It is likely there will be volume for searches containing one or two facets such as colour and material, but going further to include price would be rare. 

Once this information has been obtained you will need to work on understanding which facets should remain in the index and which should be removed. 

Finally you will want to ensure your URLs are clean. Unless you are deploying a javascript solution you are probably able to control the facets using URL parameters. This has the possibility of getting messy. When configuring your URLs follows these rules:

  1. Keep URLs as short as possible
  2. Limit variables and parameters in URLs
  3. Use hyphens to separate keywords
  4. Use keywords in URLs

If you apply the above rules, your URLs should follow a similar logic to the below

Primary Page: T-Shirts – https://www.domain.com/t-shirts 

Faceted Page: Black T-Shirts – https://www.domain.com/t-shirts/black 

Links on the primary category page to the black faceted category page should include the above and not https://www.domain.com/t-shirts/?colour=black  

6. Implement Schema

Schema is a structured data vocabulary that defines entities and actions on the Internet. The idea behind schema is that it makes it possible for search engines to understand the meanings behind subject matter.

To start I would advise focusing on organisation and product schema. If you have individual product reviews, schema is a great way to utilise these for search and you’ll still be eligible for star ratings in search results. 

But schema is easy to get wrong. We see numerous examples where schema has been implemented, but not correctly. Use Google’s Structured Data Testing Tool to validate your implementation before pushing live.

To help you get started, here is a product schema example taken from Google Developers’ resources:

<script type=“application/ld+json”>

{

 “@context”: “https://schema.org/”,

 “@type”: “Product”,

 “name”: “Executive Anvil”,

 “image”: [

   “https://example.com/photos/1×1/photo.jpg”,

   “https://example.com/photos/4×3/photo.jpg”,

   “https://example.com/photos/16×9/photo.jpg”

  ],

 “description”: “Sleeker than ACME’s Classic Anvil, the Executive Anvil is perfect for the business traveler looking for something to drop from a height.”,

 “sku”: “0446310786”,

 “mpn”: “925872”,

 “brand”: {

   “@type”: “Thing”,

   “name”: “ACME”

 },

 “review”: {

   “@type”: “Review”,

   “reviewRating”: {

     “@type”: “Rating”,

     “ratingValue”: “4”,

     “bestRating”: “5”

   },

   “author”: {

     “@type”: “Person”,

     “name”: “Fred Benson”

   }

 },

 “aggregateRating”: {

   “@type”: “AggregateRating”,

   “ratingValue”: “4.4”,

   “reviewCount”: “89”

 },

 “offers”: {

   “@type”: “Offer”,

   “url”: “https://example.com/anvil”,

   “priceCurrency”: “USD”,

   “price”: “119.99”,

   “priceValidUntil”: “2020-11-05”,

   “itemCondition”: “https://schema.org/UsedCondition”,

   “availability”: “https://schema.org/InStock”,

   “seller”: {

     “@type”: “Organization”,

     “name”: “Executive Objects”

   }

 }

}

</script>

7. Encourage clicks through Metadata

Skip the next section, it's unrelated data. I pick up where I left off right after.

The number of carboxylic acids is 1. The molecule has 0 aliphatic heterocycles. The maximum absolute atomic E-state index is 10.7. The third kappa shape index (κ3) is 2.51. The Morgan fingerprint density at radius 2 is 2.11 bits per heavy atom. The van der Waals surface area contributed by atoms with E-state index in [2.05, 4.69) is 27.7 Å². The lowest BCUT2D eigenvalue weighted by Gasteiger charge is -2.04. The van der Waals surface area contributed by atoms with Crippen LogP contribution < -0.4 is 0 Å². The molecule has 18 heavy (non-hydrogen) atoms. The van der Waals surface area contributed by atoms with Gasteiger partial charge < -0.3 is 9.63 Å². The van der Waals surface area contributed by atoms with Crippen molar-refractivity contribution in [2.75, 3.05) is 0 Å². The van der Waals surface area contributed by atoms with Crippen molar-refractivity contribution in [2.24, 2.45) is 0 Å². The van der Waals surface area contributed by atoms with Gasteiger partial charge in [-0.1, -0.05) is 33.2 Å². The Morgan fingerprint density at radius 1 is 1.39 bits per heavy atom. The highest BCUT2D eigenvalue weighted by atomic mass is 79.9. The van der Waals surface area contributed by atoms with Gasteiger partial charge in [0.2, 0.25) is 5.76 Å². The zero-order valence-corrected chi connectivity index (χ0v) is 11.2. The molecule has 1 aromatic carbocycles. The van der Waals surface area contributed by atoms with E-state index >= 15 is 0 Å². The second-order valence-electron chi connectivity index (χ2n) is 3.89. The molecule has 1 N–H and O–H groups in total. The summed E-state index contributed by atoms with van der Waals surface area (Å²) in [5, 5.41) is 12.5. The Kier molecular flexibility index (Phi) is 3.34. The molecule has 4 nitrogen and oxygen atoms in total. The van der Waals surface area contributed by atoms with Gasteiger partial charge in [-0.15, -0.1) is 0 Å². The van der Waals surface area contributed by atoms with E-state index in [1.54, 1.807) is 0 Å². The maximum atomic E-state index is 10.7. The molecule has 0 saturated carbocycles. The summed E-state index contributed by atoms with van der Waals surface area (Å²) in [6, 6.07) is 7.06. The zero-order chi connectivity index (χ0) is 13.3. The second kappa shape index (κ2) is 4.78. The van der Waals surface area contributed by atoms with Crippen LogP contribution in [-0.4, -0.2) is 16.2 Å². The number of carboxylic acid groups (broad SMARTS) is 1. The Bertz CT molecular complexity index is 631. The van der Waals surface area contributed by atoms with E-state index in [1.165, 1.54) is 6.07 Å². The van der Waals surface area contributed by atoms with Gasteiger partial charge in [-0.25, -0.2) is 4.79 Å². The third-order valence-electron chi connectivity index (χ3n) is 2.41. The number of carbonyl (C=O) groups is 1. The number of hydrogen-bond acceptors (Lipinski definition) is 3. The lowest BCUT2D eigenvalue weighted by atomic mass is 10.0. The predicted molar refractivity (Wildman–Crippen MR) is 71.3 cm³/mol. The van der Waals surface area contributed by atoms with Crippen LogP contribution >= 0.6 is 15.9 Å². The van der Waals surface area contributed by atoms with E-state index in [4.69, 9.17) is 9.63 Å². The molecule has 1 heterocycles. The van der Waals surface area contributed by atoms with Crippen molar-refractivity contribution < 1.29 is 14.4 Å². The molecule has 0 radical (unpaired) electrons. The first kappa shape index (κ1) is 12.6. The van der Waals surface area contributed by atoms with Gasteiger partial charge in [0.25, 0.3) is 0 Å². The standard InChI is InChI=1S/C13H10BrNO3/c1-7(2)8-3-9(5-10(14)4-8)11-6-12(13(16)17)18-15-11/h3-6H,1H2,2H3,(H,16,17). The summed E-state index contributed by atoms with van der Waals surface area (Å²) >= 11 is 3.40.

Optimising your metadata to include the keyword you want to rank for will help your page’s relevance in the SERPs (Search Engine Results Pages). However, this comes with a warning: adding too many keywords into your metadata will likely have the opposite impact to the one you want.

Focus on one or two keywords and include these in your Page Title, H1 and meta description, and URL where possible. 

On a larger scale you can template this. For example a template page title could be:

Buy [product name] Online – Free Next Day Delivery | Company Name

8. Be quick, very quick

When it comes to ecommerce one of the most important elements for both the user and search engines is page speed. If your page takes too long to load you will see negative results. 

Use Google’s PageSpeed Insights tool to identify areas that your site can improve on. More often than not these can be simple changes like compressing images, removing redirect chains or outdated, unnecessary code bloat. 

9. Don’t remove or unpublish products

This is arguably the most controversial tip in this post, but in my opinion, one of the most valuable. Think about it, you have a product on your website that over time has improved its ranking and is now generating steady volumes of organic traffic, but then the product is discontinued.

Sure, you can remove the product from the site and create a 301 redirect to the category page or the replacement product, but this would mean that over time your existing page starts to drop out of the rankings until it is eventually dropped from the index – losing all of that organic traffic. 

Instead, why not remove the option to buy from the page, explain that the product is no longer available and link back to the category page or the replacement product. Alternatively, you can even include a small selection of similar products that the user may be interested in.

This provides helpful information for the user and means that your existing page should continue to rank. 

Eco Catering Equipment, one of my favourite clients (they told me to say that) does this really well: 

discontinued product example eco catering equipment

So, there you have it, nine ecommerce SEO tips to help increase your sales by generating more traffic. If you have any questions about any of these tips, I would be more than happy to answer them. You can reach me on Twitter or LinkedIn.